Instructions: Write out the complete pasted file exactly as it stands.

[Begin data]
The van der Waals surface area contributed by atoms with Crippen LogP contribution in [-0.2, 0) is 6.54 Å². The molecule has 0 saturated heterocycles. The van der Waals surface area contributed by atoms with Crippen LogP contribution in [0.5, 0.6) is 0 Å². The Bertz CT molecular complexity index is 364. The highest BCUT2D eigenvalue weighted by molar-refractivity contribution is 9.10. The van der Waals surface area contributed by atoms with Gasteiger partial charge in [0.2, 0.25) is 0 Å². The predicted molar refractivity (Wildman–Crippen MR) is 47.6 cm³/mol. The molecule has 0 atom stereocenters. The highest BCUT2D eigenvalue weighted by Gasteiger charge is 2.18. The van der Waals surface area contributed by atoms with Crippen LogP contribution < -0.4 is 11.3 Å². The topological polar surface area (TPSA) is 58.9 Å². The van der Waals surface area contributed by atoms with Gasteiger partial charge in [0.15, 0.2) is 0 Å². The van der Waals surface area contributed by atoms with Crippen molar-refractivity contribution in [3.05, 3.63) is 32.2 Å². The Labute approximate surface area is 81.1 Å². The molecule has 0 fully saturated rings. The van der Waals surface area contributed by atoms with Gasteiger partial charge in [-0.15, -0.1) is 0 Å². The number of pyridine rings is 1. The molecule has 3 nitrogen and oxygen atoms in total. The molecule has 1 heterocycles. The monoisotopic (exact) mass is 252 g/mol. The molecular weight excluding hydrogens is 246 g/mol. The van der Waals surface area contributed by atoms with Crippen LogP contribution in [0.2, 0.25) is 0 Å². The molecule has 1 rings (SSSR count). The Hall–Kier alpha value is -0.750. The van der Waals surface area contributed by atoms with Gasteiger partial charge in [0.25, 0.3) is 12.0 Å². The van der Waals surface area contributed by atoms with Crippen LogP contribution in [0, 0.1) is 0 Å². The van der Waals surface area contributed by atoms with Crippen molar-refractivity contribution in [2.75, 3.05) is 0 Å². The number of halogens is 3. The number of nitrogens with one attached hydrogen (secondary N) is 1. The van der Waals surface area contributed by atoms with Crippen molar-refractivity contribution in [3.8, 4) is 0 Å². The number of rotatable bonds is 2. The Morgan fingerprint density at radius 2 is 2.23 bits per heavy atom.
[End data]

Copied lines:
The van der Waals surface area contributed by atoms with Crippen LogP contribution in [-0.2, 0) is 6.54 Å². The molecule has 0 saturated heterocycles. The van der Waals surface area contributed by atoms with Crippen LogP contribution in [0.5, 0.6) is 0 Å². The Bertz CT molecular complexity index is 364. The highest BCUT2D eigenvalue weighted by molar-refractivity contribution is 9.10. The van der Waals surface area contributed by atoms with Gasteiger partial charge in [0.2, 0.25) is 0 Å². The predicted molar refractivity (Wildman–Crippen MR) is 47.6 cm³/mol. The molecule has 0 atom stereocenters. The highest BCUT2D eigenvalue weighted by Gasteiger charge is 2.18. The van der Waals surface area contributed by atoms with Crippen LogP contribution < -0.4 is 11.3 Å². The topological polar surface area (TPSA) is 58.9 Å². The van der Waals surface area contributed by atoms with Gasteiger partial charge in [0.15, 0.2) is 0 Å². The van der Waals surface area contributed by atoms with Crippen molar-refractivity contribution in [3.05, 3.63) is 32.2 Å². The Labute approximate surface area is 81.1 Å². The molecule has 0 fully saturated rings. The van der Waals surface area contributed by atoms with Gasteiger partial charge in [-0.15, -0.1) is 0 Å². The number of pyridine rings is 1. The molecule has 3 nitrogen and oxygen atoms in total. The molecule has 1 heterocycles. The monoisotopic (exact) mass is 252 g/mol. The molecular weight excluding hydrogens is 246 g/mol. The van der Waals surface area contributed by atoms with Crippen LogP contribution in [0.2, 0.25) is 0 Å². The molecule has 1 rings (SSSR count). The Hall–Kier alpha value is -0.750. The van der Waals surface area contributed by atoms with Gasteiger partial charge in [0.25, 0.3) is 12.0 Å². The van der Waals surface area contributed by atoms with Crippen LogP contribution in [0, 0.1) is 0 Å². The van der Waals surface area contributed by atoms with Crippen molar-refractivity contribution in [2.75, 3.05) is 0 Å². The number of halogens is 3. The number of nitrogens with one attached hydrogen (secondary N) is 1. The van der Waals surface area contributed by atoms with Crippen molar-refractivity contribution in [3.8, 4) is 0 Å². The number of rotatable bonds is 2. The Morgan fingerprint density at radius 2 is 2.23 bits per heavy atom.